Thankfully, there are newsletters like In-sights, The Tyee, De Smog and Dermid Travis to tell the truth and expose the political corruption.

    Lana Popham Minister of Agriculture (lives in Saanich) must really have trouble sleeping at night with conflicts regarding the ALR at the Site C Dam. Flooding farmland, ancient burial sites, earthquake fault area, Mercury poison behind the reservoir, First Nation betrayal and adding to a $150 Billion BC Hydro deferred debt. All in the name of energy to be sold at a loss for LNG that will change and damage our climate.

    Frank Leonard also lives in Saanich (head of the ALR commission appointed by Christy Clark’s Liberals).

    Example of Hypocrisy: The Municipal Cedar Hill Golf Course is on ALR land (publicly owned /funded by taxpayers) competes with the private enterprise clubs who are now closing due to costs, falling membership and several are facing bankruptcy.
    The intention was to preserve ALR farmland but allow golf courses. Now, the land is too valuable … they will not permit affordable housing or for temporary farm workers and these golf courses will never be used to produce food for human consumption.

    Neighbours love living around a golf course as the real estate value only increases: Great view, quiet, no neighbours, green space, little noise or traffic, no farm odours.

    Conclusion: The Site C Dam should become a small recreational Lake for drinking water, food crops for human consumption, irrigation and increasing the taxes for the growing real estate value.
    Site C should not be used to increase Hydro assets, or money losing LNG/electricity enhancing the wealth of foreign nations, multinational corporate investors and BC politicians.


  3. So can we expect to see or hear this on the Globul CKNeww, Posmedia conglomerates?
    Hhah snark. I used to have faith in Jon and Simi but day by day its faded away. Can you imagine Rafe on the airwaves with this information? He would have torn these fools asunder. Im a news junkie and i used to listen to CKNW from Frosty Rafe Bill until the old time radio shows. Ignorance must truly be bliss because 50% of the voting public are truly ignorant of the crimes against our province by the Neo-Liberal Party of BC.

    Liked by 1 person

  4. Speaking of advances in solar energy: I read an article on the Upper Nicola Band and its plan to build a solar farm that could power up to 5,000 homes. Cost: $30 million.
    “Hey,” I thought to myself. “Site C is planned to power 450,000 homes… at a likely cost of $10+ billion. How do the two compare?”
    My calculator says you’d need 90 such solar farms to equal the output of Site C (5,000 homes X 90.)
    And $30 million x 90 = $2.7 billion.
    For roughly $11 billion, you could build 4x the output of Site C, through solar farms. I know, such solar farms take up a lot of land area and would be seen as a scourge on many landscapes — but where large flat-roofed buildings such as warehouses, malls, apartments and schools exist, the land has already been given over to development.
    Rooftop solar in the Lower Mainland should be widely encouraged by the government.
    Here’s the CBC article: http://www.cbc.ca/news/canada/british-columbia/solar-farm-merritt-upper-nicola-1.4583370

    Liked by 1 person

    • Psosp, yes, it would be useful to know the square miles needed for Site C’s reservoir — compared to the area needed for a solar farm of equal output.


  5. The Powerex “portfolio of resources is second to none”. So why are they losing our money on sales of IPP power?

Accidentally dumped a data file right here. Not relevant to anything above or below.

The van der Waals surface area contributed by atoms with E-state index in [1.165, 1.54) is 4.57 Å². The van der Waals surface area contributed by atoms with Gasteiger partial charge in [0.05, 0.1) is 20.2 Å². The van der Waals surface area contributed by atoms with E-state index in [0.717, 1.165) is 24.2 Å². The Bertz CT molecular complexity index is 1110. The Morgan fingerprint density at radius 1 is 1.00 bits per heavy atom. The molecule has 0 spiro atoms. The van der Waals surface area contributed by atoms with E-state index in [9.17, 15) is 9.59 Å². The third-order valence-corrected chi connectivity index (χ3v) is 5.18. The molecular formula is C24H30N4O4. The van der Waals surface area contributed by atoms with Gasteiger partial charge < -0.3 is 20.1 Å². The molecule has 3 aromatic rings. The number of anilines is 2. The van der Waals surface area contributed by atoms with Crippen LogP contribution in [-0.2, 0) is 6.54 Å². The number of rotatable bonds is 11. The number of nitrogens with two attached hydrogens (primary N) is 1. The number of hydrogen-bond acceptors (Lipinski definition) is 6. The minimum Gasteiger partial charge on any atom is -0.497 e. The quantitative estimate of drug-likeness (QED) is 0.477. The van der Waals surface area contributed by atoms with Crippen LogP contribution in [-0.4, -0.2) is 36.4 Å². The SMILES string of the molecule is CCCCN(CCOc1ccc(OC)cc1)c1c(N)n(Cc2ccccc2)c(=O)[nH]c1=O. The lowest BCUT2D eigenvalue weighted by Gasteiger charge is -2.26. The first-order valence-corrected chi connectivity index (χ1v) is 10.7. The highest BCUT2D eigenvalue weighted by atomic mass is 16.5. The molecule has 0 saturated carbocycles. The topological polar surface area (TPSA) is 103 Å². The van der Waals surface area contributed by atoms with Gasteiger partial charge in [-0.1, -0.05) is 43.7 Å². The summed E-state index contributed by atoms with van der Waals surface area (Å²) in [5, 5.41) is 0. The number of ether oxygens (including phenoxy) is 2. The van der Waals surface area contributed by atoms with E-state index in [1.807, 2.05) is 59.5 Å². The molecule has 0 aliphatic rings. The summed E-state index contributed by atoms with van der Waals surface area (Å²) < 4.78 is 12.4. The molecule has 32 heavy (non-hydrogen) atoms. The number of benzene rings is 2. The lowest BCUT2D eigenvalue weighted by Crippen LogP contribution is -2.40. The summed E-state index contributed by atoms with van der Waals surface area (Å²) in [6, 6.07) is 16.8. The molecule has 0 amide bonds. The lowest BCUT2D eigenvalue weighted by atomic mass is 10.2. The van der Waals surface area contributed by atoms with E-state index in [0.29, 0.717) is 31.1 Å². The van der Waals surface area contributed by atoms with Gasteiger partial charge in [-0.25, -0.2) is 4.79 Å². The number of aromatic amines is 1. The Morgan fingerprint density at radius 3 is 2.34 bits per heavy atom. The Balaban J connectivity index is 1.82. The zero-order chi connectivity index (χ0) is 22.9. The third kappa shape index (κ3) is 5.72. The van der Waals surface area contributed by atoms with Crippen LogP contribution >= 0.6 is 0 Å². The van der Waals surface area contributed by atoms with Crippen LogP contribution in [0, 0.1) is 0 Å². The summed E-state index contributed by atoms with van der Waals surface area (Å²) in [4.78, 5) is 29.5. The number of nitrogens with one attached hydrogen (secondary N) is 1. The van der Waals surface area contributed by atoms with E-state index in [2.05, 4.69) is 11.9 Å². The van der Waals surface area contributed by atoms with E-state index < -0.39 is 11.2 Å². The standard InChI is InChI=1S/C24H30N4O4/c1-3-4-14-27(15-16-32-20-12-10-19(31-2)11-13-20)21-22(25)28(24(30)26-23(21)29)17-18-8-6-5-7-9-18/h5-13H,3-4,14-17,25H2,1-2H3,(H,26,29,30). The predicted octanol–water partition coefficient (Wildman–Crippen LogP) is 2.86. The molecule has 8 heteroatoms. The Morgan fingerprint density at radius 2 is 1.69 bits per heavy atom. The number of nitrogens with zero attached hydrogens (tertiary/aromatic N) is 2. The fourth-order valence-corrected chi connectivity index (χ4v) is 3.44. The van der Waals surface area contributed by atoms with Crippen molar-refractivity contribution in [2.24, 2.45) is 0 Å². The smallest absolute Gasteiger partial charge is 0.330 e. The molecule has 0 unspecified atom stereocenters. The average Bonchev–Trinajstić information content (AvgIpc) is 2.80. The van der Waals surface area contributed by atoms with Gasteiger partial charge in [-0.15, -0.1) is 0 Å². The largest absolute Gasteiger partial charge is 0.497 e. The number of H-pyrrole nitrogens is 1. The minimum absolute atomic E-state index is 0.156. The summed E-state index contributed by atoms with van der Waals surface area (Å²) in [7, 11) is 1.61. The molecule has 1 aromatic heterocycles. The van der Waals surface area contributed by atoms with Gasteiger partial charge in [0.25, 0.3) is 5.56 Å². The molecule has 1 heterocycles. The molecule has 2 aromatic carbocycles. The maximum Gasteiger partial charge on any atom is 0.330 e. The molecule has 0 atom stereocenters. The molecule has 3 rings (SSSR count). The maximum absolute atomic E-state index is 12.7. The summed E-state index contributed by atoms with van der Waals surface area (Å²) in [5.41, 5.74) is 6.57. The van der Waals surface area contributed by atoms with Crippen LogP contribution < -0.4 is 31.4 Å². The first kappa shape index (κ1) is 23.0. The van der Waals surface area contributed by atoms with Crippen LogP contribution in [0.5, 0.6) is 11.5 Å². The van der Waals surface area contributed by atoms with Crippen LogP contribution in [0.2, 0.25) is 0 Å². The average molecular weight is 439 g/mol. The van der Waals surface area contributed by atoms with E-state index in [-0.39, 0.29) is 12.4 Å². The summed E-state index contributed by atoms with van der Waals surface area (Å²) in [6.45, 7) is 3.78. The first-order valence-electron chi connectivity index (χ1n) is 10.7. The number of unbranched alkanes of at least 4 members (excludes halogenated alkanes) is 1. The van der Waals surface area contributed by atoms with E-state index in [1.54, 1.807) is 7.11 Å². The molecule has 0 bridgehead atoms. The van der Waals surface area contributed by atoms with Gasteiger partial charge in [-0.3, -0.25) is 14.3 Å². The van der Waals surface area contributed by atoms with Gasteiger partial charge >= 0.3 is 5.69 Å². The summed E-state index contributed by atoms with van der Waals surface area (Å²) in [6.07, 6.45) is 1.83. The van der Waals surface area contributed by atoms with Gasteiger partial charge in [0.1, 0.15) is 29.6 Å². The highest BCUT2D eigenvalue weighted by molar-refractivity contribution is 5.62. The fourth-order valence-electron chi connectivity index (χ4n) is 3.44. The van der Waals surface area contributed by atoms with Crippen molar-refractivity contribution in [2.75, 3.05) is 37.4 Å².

“In our early years, Powerex’ trade activity centered on the sale of surplus energy from the BC Hydro system. As BC Hydro’s domestic needs grew and its surplus energy decreased, we then had to focus on supply from outside B.C for our trade efforts. Today we have access to a wide portfolio of market resources to support our trade activities and much of the energy we sell is energy we purchase from the marketplace.

    Since the early 2000s, we have also been buying energy to help support BC Hydro’s domestic needs. In some recent years, BC Hydro, through Powerex, has been a net importer of electricity for domestic use.

    Our portfolio of resources is second-to-none, and includes:
    • Purchases of energy from a wide variety of energy providers across North America
    • Access to BC Hydro’s world-class, integrated 17 000 megawatt electric system — approximately 12 000 megawatts hydro based
    • The highly reliable Canadian Entitlement power from the Columbia River Treaty – totaling approximately 1 200 megawatts of capacity
    • Purchases of energy from BC independent power producers (IPPs)
    • Substantial transmission positions that enable us to access and move power across markets”

    The Powerex Board is comprised of members of the BC Hydro Board. What could possibly go wrong?


    • @NVG:
      Thanks. The California Parties sued Powerex and won, but that remedy here would seem pointless, as we would be suing ourselves. I suppose that’s the attitude of these folks; “Go sue yourself!” To which we might reply, “There are civil courts, and criminal courts.”

      Interesting quote from the legendarily competent energy minister Bill Bennett. “We have learned that the U.S. court system can be unpredictable.”

      Unlike the BC Liberal track record learning about the very predictable Canadian court system, of course.


  6. I’d suggest the press kept/keeps talking about the “fast cats” is because they and their friends didn’t make money on them. Its ever so different than the IPPs because all of those B.C. Lieberal supporters have and will continue to make a fortune.

    of course we might want to remember where Glen Clark is today, heading the Pattison Group, and where el gordo is today, still at the public trough. What B.C. Lieberals do best is take and take and take and ensure their political supporters get as much as they can from the province and the people who live here. The press simply keeps peddling the same amount of b.s because they are owned by the same group of people who support the B.C. Lieberals. When you “own” the press its so much easier to keep your narrative out there.